Soil and Water Conservation Districts (SWCDs) are special purpose units of government that manage and direct natural resource management programs at the local level. Districts work in both urban and rural settings to carry out a program for the conservation, use, and development of soil, water, and related resources. SWCD Supervisors serve four-year terms and meet monthly, discussing the business of the SWCD, distributing state grant allocations to landowners, setting conservation priorities, and coordinating conservation efforts with other local units of government and state agencies.
General SWCD Information:
Brown SWCD Mission Statement
The following Mission Statement was adopted by the board of the Brown SWCD on January 28th, 2013:
The Brown Soil & Water Conservation District is organized for the purpose of dealing with a wide range of conservation problems, including soil and water conservation, watershed protection and flood prevention, farm forestry, wildlife improvement, recreational development, pollution control, and rural area development.
The District will provide an organization through which landowners, groups of landowners, and units of government may cooperate with each other and with local, State, and Federal agencies in solving their problems.
District assistance made available to landowners will encompass research, education, technical, and financial assistance. The principle objective of the District will be to encourage the use of land for which it is suited, and the treatment of all land in accordance with its needs for protection and improvement. This will result in a permanent and prosperous environment for all citizens of the District.
Brown SWCD History
On April 9th, 1958, Secretary of State, Joseph L. Donovan, issued the “Certificate of Due Organization of Brown Soil Conservation District”.
Conservation conscious leaders began the process of reformation of a District in late 1958. A Public Policy Purpose stated:
“Improper land-use practices have caused and contributed to serious erosion of farm and grazing lands of this area by wind and water and that thereby top soil is being washed out of fields and pastures and has speeded up the removal of absorptive top soil causing exposure of less absorptive and less protective, but more erosive subsoil; and that land occupiers have failed to cause the discountenance of such practice as creates this condition, and the consequences thereof have caused the deterioration of soil and its fertility and the deterioration of crops grown thereon, and declining yields therefrom, and diminishing of the underground water reserve, all of which have caused water shortages, intensified periods of drought, and crop failure, and thus brought about suffering, disease, and impoverishment of families and the damage of property from floods and dust storms; and all of these effects may be prevented by land-use practices contributing to the conservation of top soil by carrying on of engineering operations such as the construction of terraces, check dams, dikes, ponds, ditches, and the utilization of strip cropping, lister furrowing, contour cultivating, land irrigation, seeding and planting of waste, sloping, abandoned, or eroded lands to water-conserving and erosion preventing plants, trees, and grasses. It is hereby declared that it is the public welfare, health and safety of the people of Minnesota to provide for the conservation of the soil and soil resources of this State, and for the control and prevention of soil erosion, and thereby preserve natural resources, control floods, prevent impairment of dams and reservoirs, assist in maintaining the navigability or rivers and harbors, preserve wild-life, protect the tax base, and protect public lands by land-use practices, as herein provided for.”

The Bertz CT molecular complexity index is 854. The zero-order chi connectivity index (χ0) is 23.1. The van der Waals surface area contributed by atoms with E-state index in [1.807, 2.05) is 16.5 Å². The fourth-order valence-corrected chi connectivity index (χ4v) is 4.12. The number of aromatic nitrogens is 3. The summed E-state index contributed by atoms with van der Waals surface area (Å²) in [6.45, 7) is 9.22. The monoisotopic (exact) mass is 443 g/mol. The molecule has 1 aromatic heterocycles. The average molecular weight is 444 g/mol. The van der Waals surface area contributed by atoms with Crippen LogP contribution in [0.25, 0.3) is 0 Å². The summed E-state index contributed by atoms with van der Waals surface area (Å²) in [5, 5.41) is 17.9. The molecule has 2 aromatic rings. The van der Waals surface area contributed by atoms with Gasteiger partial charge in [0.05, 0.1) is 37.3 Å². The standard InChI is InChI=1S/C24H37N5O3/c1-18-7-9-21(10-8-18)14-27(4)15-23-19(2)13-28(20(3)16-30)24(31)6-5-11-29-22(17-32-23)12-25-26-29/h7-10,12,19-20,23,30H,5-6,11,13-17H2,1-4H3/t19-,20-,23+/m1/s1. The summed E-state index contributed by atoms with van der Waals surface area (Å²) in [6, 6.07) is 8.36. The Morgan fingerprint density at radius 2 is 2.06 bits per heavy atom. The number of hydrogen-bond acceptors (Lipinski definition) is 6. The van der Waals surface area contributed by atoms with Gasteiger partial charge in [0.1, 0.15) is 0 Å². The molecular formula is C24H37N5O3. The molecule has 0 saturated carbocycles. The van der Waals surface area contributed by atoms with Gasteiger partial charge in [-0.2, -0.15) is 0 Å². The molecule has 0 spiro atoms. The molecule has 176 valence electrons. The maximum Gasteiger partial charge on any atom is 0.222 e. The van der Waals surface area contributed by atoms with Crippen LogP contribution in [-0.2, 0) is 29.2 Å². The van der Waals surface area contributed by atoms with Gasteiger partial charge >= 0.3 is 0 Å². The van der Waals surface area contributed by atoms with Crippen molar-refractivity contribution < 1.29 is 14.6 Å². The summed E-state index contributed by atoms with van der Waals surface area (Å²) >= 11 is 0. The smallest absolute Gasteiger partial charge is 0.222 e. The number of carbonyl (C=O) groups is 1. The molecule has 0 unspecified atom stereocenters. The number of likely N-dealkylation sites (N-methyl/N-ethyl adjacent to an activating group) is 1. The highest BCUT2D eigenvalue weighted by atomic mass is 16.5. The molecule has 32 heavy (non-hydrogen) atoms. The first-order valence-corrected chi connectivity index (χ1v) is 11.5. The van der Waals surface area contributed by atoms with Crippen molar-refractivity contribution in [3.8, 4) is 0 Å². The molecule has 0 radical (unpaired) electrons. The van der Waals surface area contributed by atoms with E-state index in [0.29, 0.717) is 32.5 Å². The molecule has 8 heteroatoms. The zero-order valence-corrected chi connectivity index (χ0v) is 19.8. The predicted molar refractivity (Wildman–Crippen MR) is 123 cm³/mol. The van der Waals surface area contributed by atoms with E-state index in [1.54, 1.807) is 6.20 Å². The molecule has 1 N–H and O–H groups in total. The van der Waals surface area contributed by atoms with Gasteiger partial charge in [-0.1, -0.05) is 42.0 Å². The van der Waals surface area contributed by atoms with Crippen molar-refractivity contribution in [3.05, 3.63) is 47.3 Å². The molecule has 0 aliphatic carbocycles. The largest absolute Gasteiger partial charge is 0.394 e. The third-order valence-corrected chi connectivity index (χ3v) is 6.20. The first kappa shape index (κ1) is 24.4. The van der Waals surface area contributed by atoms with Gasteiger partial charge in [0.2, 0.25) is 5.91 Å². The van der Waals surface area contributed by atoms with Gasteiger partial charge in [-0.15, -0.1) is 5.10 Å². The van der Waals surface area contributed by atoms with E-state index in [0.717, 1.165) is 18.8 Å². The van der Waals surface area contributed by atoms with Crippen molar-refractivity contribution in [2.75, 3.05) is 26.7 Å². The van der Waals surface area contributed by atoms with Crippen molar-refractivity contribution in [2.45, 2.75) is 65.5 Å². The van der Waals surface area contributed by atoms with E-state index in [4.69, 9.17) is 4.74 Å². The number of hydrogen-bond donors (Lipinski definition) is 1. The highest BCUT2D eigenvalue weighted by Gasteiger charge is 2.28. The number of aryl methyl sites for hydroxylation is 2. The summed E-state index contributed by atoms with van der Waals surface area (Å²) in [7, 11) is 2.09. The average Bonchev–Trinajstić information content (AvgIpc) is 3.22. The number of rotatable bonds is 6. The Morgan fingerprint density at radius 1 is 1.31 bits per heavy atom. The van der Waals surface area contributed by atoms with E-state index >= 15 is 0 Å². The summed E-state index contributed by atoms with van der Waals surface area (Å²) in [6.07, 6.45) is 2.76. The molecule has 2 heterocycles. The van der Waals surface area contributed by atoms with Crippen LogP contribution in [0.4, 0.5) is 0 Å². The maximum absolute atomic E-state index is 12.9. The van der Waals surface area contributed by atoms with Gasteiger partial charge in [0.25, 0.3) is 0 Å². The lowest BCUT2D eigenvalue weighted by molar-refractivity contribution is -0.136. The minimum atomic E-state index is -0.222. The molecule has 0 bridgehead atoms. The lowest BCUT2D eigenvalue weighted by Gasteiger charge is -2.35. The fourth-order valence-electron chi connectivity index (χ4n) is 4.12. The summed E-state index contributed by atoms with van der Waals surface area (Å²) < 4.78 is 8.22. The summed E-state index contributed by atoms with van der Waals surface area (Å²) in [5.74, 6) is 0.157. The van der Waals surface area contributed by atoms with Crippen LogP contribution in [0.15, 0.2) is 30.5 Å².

A series of educational meetings explaining the features of a Soil Conservation District were held by County Agent Paul Kunkel and Extension Conservationist Roger Harris. On February 21st, 1958 a public hearing was held in the Sleepy Eye Municipal Hall chaired by Wm. A. Benitt of the Minnesota Soil Conservation Committee, St. Paul. The sentiment was in favor of establishing a District and a referendum was ordered by the State Committee. Polling places were scheduled at New Ulm, Sleepy Eye, Springfield, and Comfrey. Ninety-two percent of voters cast ballots in favor of the establishment of the District. The boundaries were defined in early March and the District officially formed in April 1958.
Upon establishment of a District, a Board of Supervisors must be created with two Supervisors being appointed and three elected. Waldo G. Erickson of Springfield and Norman Knowles of Morgan were duly appointed as Supervisors with a two and one year term respectively. An election was held to fill the other terms with Arley Rolloff, New Ulm, elected for a five-year term, Leonard Haala, Comfrey, a four-year term and Edmund Berg and Leon Fritsche tied for the three-year term. Berg and Fritsche drew lots at the first Board meeting held on June 25th, 1958 and Berg won the position. Rolloff was elected Chair, Knowles, Vice Chair, Erickson, Secretary and Berg, Public Relations. Fritsche was voted to be Deputy Supervisor.
During the earlier years of the Soil Conservation District all program funding was federal. On June 27, 1967, the official District name was changed from Soil Conservation District to Brown Soil and Water Conservation District and in 1978 State Law provided Cost Share Funds and administrative funds to Districts with state agency oversight. This funding mechanism is still in place and the District allocates these funds to cost share applicants for eligible best management practices according to priorities set by the current SWCD Board. The District also works with other agencies and organizations to secure funding and provide technical service to Brown County landowners.